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Thread: My newborn has tongue-tie

  1. #1
    Join Date
    Feb 2007
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    11

    Default My newborn has tongue-tie

    Hello:

    I am brand new to the boards and am so happy I've found you! I have attended my local LLL group for almost 6 1/2 yrs now (when I was pregnant with our first child).

    Our dd was diagnosed with a mild tongue-tie at her two-week well visit. Her dr. advised against clipping and we sought out a second professional opinion with a speech therapist (who has no experience BFing). She, too, says it should cause no speech problems, but that dd has an overactive gag reflex that is affecting her latch. She is basing the latching difficulty only on me telling her....she did not observe her latching on as she had just nursed prior to our visit. The speech therapist indicated that our dd would also have sensory issues due to the overactive gag reflex and that we should begin a regime of brushing her tongue, cheeks, and gums and also her hands and feet. She also gave me other advise that if you would like me to share, I will--has to do with sugar water!

    Our nursing journey (all three weeks of it) has improved significantly since her birth. She still has some latching issues with the left side, but is SO much better. At first she couldn't even get a latch, then we would only work on latching the left during the day with me pumping at night on that side only (she still nursed on the right at night), and now we are nursing multiple times on left during the day and usually once on left at night. She is doing great with the right side (except she will sometimes break her latch when my milk lets down forcefully).

    I would love to hear from other mothers who have experience tongue-tie with their own children. I am still debating as to whether we should go ahead with the clipping to avoid any difficulties in the future? I am hesitant simply because I would hate to have something done to her that isn't neccesary as we really can't say for sure that she will have ANY problems due to this (based on the opinions we've received, she won't have any).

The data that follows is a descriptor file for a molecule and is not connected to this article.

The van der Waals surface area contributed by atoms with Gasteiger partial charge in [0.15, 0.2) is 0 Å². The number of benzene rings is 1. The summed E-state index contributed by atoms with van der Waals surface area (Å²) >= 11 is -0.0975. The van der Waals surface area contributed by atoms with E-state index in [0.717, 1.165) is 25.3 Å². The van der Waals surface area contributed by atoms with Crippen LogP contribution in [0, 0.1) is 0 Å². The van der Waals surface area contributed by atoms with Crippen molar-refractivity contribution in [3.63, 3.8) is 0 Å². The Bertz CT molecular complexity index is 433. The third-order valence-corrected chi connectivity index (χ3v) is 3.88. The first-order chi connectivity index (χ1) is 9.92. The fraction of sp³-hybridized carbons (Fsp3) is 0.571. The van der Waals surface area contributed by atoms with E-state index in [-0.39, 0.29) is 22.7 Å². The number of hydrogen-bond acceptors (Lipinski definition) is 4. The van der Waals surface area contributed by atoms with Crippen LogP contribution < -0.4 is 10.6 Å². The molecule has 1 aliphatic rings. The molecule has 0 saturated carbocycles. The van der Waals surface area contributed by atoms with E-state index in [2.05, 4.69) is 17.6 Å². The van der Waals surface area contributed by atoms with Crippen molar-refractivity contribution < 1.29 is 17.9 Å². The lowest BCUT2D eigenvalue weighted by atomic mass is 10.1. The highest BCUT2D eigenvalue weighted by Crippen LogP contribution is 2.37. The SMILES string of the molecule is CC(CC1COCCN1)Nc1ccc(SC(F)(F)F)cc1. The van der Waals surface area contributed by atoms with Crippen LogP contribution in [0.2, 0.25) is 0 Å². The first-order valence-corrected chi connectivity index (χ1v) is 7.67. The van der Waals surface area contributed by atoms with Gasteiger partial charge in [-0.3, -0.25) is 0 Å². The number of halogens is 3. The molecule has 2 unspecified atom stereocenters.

I read another thread about tongue-tie that says the baby in question should be evaluated by an ENT. I also read the wonderful article in the AAP newsletter that was referred to in the other thread. Based on the information I gathered from the article, my dd has a "simple" tongue-tie which is more difficult to diagnose and also could potentially cause more problems.

    My dd only lost 4 oz. at discharge from hospital and at her two week visit had gained 1# and grew 1/2" in length and 1" in head circumference. She has plenty of wet and poopy diapers and seems to be doing quite well. Is it possible if we don't have her frenulum clipped that she could regress in the future??

    Thanks to everyone in advance for responding and sharing their experiences!

    Chrystal
    dd 1-28-2007

  2. #2
    Join Date
    Aug 2006
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    1,987

    Default Re: My newborn has tongue-tie

    How is her sucking? Is she causing pain at all? DS would only chomp and at some point that would have probably hurt my milk supply (not to mention the fact that I was in constant pain.

  3. #3
    Join Date
    Feb 2007
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    11

    Default Re: My newborn has tongue-tie

    Her suck is fine on the right. On the left, it is like she is chomping on the left until she either gets so mad, we switch to the right, or until she finally manages to latch on. When she does latch, it usually is uncomfortable until my milk lets down, and then the discomfort subsides.

  4. #4
    Join Date
    Jan 2007
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    24

    Default Re: My newborn has tongue-tie

    My daughter (now 2.5 months old) was tongue-tied and my son (now 18 months was as well). My son's was VERY minor, but it did cause pain for me when latching. His frenulum was so thin, I nearly snipped it myself on many occassions. It was still taught enough to make that heart shape. I asked the Pediatrician, the ENT and even the Pediatric dentist to snip it. The ENT told me to deal with the pain :-{ and no one else seemed to feel it was their area to touch. If he could move his tongue past the gumline, it would not affect speech. No one seemed to concerned whatsoever with breastfeeding. We nursed through the pain and somewhere between 4-6 months it tore on its own.

    Now my daughter was also causing me quite a bit of pain with her latch, and I noticed her tongue-tie as I was dressing her after her 4 day check-up. I asked the nurse to get the Doctor back in to look at it. I asked very tactfully if he would snip it, and he did resist at first with the same argument about it not affecting speech. I gave him my story about no one helping with my son and we went through weeks of bad latching and pain. My words exactly, although not 'entirely true' were "I just don't think he was nourished as well as he could have been because of the tongue-tie causing the poor latch." My way of suggesting speech had nothing to do with my request.